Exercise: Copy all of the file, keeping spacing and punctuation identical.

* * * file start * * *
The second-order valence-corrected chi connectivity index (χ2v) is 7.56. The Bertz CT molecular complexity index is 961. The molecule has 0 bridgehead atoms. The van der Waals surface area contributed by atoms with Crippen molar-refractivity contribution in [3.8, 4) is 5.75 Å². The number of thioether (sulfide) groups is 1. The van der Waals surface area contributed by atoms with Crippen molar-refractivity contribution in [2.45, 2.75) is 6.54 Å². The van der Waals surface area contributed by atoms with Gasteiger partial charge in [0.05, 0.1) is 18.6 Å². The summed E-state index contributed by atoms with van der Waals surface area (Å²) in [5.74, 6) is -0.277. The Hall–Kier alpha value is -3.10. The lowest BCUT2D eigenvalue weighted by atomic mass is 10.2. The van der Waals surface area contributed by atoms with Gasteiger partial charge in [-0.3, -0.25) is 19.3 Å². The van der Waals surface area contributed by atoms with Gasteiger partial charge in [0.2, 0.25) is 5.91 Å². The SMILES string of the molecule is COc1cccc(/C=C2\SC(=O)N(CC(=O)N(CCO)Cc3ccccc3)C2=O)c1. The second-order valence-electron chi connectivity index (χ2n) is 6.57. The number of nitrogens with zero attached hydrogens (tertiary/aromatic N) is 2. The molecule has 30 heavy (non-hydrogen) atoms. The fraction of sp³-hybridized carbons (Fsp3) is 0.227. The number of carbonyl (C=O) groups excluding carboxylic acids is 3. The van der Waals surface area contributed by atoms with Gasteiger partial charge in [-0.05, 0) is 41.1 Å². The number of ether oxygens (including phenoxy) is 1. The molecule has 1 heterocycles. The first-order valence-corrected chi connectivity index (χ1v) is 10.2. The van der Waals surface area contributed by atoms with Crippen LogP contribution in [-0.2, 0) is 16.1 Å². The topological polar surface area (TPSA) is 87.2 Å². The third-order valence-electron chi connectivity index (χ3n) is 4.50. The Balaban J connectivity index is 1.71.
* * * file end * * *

The second-order valence-corrected chi connectivity index (χ2v) is 7.56. The Bertz CT molecular complexity index is 961. The molecule has 0 bridgehead atoms. The van der Waals surface area contributed by atoms with Crippen molar-refractivity contribution in [3.8, 4) is 5.75 Å². The number of thioether (sulfide) groups is 1. The van der Waals surface area contributed by atoms with Crippen molar-refractivity contribution in [2.45, 2.75) is 6.54 Å². The van der Waals surface area contributed by atoms with Gasteiger partial charge in [0.05, 0.1) is 18.6 Å². The summed E-state index contributed by atoms with van der Waals surface area (Å²) in [5.74, 6) is -0.277. The Hall–Kier alpha value is -3.10. The lowest BCUT2D eigenvalue weighted by atomic mass is 10.2. The van der Waals surface area contributed by atoms with Gasteiger partial charge in [-0.3, -0.25) is 19.3 Å². The van der Waals surface area contributed by atoms with Gasteiger partial charge in [0.2, 0.25) is 5.91 Å². The SMILES string of the molecule is COc1cccc(/C=C2\SC(=O)N(CC(=O)N(CCO)Cc3ccccc3)C2=O)c1. The second-order valence-electron chi connectivity index (χ2n) is 6.57. The number of nitrogens with zero attached hydrogens (tertiary/aromatic N) is 2. The molecule has 30 heavy (non-hydrogen) atoms. The fraction of sp³-hybridized carbons (Fsp3) is 0.227. The number of carbonyl (C=O) groups excluding carboxylic acids is 3. The van der Waals surface area contributed by atoms with Gasteiger partial charge in [-0.05, 0) is 41.1 Å². The number of ether oxygens (including phenoxy) is 1. The molecule has 1 heterocycles. The first-order valence-corrected chi connectivity index (χ1v) is 10.2. The van der Waals surface area contributed by atoms with Crippen LogP contribution in [-0.2, 0) is 16.1 Å². The topological polar surface area (TPSA) is 87.2 Å². The third-order valence-electron chi connectivity index (χ3n) is 4.50. The Balaban J connectivity index is 1.71.